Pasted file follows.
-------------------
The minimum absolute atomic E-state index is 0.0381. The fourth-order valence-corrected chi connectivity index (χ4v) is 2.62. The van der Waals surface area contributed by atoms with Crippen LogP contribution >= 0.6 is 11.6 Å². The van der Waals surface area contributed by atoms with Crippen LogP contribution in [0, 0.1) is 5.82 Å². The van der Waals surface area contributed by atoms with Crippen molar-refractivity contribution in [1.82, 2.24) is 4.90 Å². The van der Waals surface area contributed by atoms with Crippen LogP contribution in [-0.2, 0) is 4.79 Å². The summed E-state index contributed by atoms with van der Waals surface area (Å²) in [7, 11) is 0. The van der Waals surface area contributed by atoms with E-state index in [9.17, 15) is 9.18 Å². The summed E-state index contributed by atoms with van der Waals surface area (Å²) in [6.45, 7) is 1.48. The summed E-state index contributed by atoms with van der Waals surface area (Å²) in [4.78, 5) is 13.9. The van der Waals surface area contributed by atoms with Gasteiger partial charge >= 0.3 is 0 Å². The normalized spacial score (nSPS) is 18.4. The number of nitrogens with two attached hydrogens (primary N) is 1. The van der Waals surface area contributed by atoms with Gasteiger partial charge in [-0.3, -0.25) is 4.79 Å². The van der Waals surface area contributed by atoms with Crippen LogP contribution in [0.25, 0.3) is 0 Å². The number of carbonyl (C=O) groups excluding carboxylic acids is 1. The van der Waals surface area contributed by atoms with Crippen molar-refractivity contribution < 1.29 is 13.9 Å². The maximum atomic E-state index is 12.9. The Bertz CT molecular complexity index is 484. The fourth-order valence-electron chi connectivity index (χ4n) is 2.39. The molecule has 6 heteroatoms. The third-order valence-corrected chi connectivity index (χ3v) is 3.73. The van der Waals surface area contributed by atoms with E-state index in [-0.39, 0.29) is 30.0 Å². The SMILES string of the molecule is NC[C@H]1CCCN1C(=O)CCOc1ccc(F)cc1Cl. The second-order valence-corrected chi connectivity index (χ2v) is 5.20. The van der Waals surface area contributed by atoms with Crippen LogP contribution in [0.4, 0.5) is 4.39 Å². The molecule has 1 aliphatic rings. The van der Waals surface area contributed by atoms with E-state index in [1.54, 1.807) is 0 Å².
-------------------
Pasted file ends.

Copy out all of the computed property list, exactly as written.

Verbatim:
The minimum absolute atomic E-state index is 0.0381. The fourth-order valence-corrected chi connectivity index (χ4v) is 2.62. The van der Waals surface area contributed by atoms with Crippen LogP contribution >= 0.6 is 11.6 Å². The van der Waals surface area contributed by atoms with Crippen LogP contribution in [0, 0.1) is 5.82 Å². The van der Waals surface area contributed by atoms with Crippen molar-refractivity contribution in [1.82, 2.24) is 4.90 Å². The van der Waals surface area contributed by atoms with Crippen LogP contribution in [-0.2, 0) is 4.79 Å². The summed E-state index contributed by atoms with van der Waals surface area (Å²) in [7, 11) is 0. The van der Waals surface area contributed by atoms with E-state index in [9.17, 15) is 9.18 Å². The summed E-state index contributed by atoms with van der Waals surface area (Å²) in [6.45, 7) is 1.48. The summed E-state index contributed by atoms with van der Waals surface area (Å²) in [4.78, 5) is 13.9. The van der Waals surface area contributed by atoms with Gasteiger partial charge >= 0.3 is 0 Å². The normalized spacial score (nSPS) is 18.4. The number of nitrogens with two attached hydrogens (primary N) is 1. The van der Waals surface area contributed by atoms with Gasteiger partial charge in [-0.3, -0.25) is 4.79 Å². The van der Waals surface area contributed by atoms with Crippen LogP contribution in [0.25, 0.3) is 0 Å². The number of carbonyl (C=O) groups excluding carboxylic acids is 1. The van der Waals surface area contributed by atoms with Crippen molar-refractivity contribution < 1.29 is 13.9 Å². The maximum atomic E-state index is 12.9. The Bertz CT molecular complexity index is 484. The fourth-order valence-electron chi connectivity index (χ4n) is 2.39. The molecule has 6 heteroatoms. The third-order valence-corrected chi connectivity index (χ3v) is 3.73. The van der Waals surface area contributed by atoms with E-state index in [-0.39, 0.29) is 30.0 Å². The SMILES string of the molecule is NC[C@H]1CCCN1C(=O)CCOc1ccc(F)cc1Cl. The second-order valence-corrected chi connectivity index (χ2v) is 5.20. The van der Waals surface area contributed by atoms with Crippen LogP contribution in [0.4, 0.5) is 4.39 Å². The molecule has 1 aliphatic rings. The van der Waals surface area contributed by atoms with E-state index in [1.54, 1.807) is 0 Å².